Ceremonies

How to Throw an Interfaith Wedding

Continued (page 2 of 3)

For those planning an interfaith wedding, Shah says, the most important thing is to sit down early on with your fiancé and have a very candid conversation about what's important to you. "You need to figure out how much of a role you want religion to play, and what's important to your families," she continues. "For a lot of the couples I work with, the religious ceremony is more important to their parents than it is to them, so the trick is to find a balance that will make everyone happy."

For Los Angeles couple Benton Jordan Weinstock, who is Episcopalian, and Darren Weinstock, who is Jewish, the solution was to fold both of their religions into one ceremony at their oceanfront wedding at Bacara Resort & Spa, in Santa Barbara. "For our families and ourselves, we wanted to have a priest—my family priest for over twenty years—and a cantor perform the ceremony," says Benton, who was raised in the tiny town of Helena, Arkansas; graduated from Southern Methodist University; and had never been to a Jewish wedding—until her own. "We were really making it up as we went along," she says, laughing. "I walked down the aisle with my father toward the priest and the cantor, who stood together." The priest gave a brief sermon, and then the couple was married under an "incredible huppah" made of four thousand white roses. But they created their own vows, which, Benton says, "were spiritual, not religious."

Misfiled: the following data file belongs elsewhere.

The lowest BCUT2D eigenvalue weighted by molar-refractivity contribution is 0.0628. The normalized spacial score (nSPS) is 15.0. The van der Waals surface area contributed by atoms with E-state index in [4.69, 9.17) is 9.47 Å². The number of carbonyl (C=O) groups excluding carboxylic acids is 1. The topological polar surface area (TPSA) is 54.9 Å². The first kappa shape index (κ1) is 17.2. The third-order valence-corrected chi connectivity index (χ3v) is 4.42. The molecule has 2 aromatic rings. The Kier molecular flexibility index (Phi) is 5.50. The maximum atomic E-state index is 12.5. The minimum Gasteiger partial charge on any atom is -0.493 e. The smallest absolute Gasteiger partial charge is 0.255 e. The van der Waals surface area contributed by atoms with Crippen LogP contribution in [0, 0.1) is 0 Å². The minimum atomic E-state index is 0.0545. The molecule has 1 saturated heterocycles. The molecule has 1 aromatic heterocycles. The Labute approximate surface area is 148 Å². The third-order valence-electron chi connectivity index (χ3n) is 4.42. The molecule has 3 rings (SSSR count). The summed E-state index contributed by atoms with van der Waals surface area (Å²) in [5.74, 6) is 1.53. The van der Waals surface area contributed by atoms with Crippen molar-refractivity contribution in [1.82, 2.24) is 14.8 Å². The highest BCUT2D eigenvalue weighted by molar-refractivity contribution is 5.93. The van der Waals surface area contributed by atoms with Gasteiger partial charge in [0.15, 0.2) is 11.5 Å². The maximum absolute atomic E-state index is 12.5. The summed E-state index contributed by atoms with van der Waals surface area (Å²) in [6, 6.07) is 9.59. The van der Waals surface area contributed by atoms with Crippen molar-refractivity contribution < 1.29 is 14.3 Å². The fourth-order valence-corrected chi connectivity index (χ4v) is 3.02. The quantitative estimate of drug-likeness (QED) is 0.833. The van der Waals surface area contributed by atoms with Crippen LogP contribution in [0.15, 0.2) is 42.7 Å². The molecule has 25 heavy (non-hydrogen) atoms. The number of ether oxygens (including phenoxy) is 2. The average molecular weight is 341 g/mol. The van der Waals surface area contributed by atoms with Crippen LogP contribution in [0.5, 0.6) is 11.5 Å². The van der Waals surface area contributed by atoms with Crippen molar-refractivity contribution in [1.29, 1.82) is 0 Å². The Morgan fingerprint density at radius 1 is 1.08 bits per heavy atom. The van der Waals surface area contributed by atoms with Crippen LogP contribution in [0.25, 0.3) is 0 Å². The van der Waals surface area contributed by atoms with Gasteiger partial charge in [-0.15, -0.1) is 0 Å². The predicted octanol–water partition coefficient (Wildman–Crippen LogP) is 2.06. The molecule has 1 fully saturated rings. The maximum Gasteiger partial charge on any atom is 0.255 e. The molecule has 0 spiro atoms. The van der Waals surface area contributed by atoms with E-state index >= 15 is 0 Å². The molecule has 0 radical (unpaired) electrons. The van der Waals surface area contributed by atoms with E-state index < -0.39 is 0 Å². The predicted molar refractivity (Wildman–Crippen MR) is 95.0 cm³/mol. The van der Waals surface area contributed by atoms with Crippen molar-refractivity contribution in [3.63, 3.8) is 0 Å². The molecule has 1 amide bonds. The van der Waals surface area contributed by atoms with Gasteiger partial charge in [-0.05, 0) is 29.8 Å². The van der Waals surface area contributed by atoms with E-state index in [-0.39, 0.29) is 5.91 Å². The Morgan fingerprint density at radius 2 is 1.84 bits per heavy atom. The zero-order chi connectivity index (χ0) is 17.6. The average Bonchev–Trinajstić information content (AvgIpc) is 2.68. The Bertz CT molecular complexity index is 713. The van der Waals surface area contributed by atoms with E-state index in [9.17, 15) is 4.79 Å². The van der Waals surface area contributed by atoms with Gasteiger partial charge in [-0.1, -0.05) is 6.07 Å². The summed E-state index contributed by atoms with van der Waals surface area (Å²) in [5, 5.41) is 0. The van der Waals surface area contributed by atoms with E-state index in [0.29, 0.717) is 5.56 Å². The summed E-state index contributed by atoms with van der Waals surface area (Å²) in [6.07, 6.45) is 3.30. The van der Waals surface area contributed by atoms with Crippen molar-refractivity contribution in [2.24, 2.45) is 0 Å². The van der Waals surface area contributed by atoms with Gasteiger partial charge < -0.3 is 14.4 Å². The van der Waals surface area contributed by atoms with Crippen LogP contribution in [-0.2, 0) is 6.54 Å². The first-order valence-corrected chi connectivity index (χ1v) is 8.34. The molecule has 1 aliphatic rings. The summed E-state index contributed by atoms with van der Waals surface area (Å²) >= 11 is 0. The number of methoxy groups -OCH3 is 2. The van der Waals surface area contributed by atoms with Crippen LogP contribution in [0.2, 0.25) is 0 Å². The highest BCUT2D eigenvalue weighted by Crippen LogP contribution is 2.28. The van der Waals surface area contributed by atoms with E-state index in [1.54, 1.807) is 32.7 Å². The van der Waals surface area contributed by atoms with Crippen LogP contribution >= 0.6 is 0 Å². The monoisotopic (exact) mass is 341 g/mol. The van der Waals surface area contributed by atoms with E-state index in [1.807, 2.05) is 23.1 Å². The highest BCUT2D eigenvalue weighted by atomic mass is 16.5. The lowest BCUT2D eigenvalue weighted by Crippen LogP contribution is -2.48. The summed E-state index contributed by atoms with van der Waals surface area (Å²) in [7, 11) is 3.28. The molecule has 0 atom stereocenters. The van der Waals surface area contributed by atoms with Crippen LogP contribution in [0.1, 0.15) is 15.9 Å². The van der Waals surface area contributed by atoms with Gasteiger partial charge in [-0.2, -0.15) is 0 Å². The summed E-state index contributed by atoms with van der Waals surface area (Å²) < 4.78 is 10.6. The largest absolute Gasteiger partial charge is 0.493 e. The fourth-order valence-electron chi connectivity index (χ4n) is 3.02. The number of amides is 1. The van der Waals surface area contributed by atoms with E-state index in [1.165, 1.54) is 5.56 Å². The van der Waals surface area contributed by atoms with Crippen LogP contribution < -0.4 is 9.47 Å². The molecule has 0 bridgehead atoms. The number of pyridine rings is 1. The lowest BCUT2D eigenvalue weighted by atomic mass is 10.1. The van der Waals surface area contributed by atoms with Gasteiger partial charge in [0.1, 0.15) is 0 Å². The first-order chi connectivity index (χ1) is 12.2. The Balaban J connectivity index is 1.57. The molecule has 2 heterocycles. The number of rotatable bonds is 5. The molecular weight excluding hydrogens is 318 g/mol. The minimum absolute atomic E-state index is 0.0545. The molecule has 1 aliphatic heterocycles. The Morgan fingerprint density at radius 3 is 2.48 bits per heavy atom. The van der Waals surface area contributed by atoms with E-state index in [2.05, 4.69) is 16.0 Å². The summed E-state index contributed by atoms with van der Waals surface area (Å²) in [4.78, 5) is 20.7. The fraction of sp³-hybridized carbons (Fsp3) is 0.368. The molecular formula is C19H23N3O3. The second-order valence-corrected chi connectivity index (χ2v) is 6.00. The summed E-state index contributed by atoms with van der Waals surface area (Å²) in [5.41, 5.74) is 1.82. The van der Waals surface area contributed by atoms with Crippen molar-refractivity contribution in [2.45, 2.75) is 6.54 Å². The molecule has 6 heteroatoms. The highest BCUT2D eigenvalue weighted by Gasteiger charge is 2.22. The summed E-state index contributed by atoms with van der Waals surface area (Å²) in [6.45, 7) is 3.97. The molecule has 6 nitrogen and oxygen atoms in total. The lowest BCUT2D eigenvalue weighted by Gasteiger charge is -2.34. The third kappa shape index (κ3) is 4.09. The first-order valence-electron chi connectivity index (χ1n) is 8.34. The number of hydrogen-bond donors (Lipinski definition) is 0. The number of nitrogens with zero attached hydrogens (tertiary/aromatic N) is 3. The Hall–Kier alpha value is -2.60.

When it came to rituals, there were also places where the couple drew a line. Though Benton was happy to drink from the Jewish cup and have her husband smash the glass at the end of the ceremony, she was not comfortable having the wedding guests hoist her up in a chair for the traditional Jewish dance. "It just didn't feel like me," says Benton, who has now been married to Darren for 10 years and has three daughters, whom they are raising to embrace both faiths. "Our rule of thumb is that if it makes you uncomfortable to do something that's not yours, you don't have to do it."

Another key to throwing a great interfaith wedding, Shah says, is taking the time to explain each ritual ("what you're doing, and why you're doing it") in the ceremony, so all of your guests feel included. Not everyone has a "mixing is great" attitude, but you can go a long way toward easing their concerns by showing them that love, community, and respect for family life lie at the core of almost all wedding rituals—no matter how unfamiliar they may appear on the surface. Adam and Yadey's wedding program, for example, included a detailed explanation of each of the Jewish and Ethiopian rituals they performed. "When people understand and appreciate what's going on, even though it may be culturally very different, they tend to really embrace it," says Shah. "I mean, of course you sometimes have these parents who, when I tell them there's going to be an elephant at the ceremony, say, 'What?!!' But those are often the people who end up having the best time."

 

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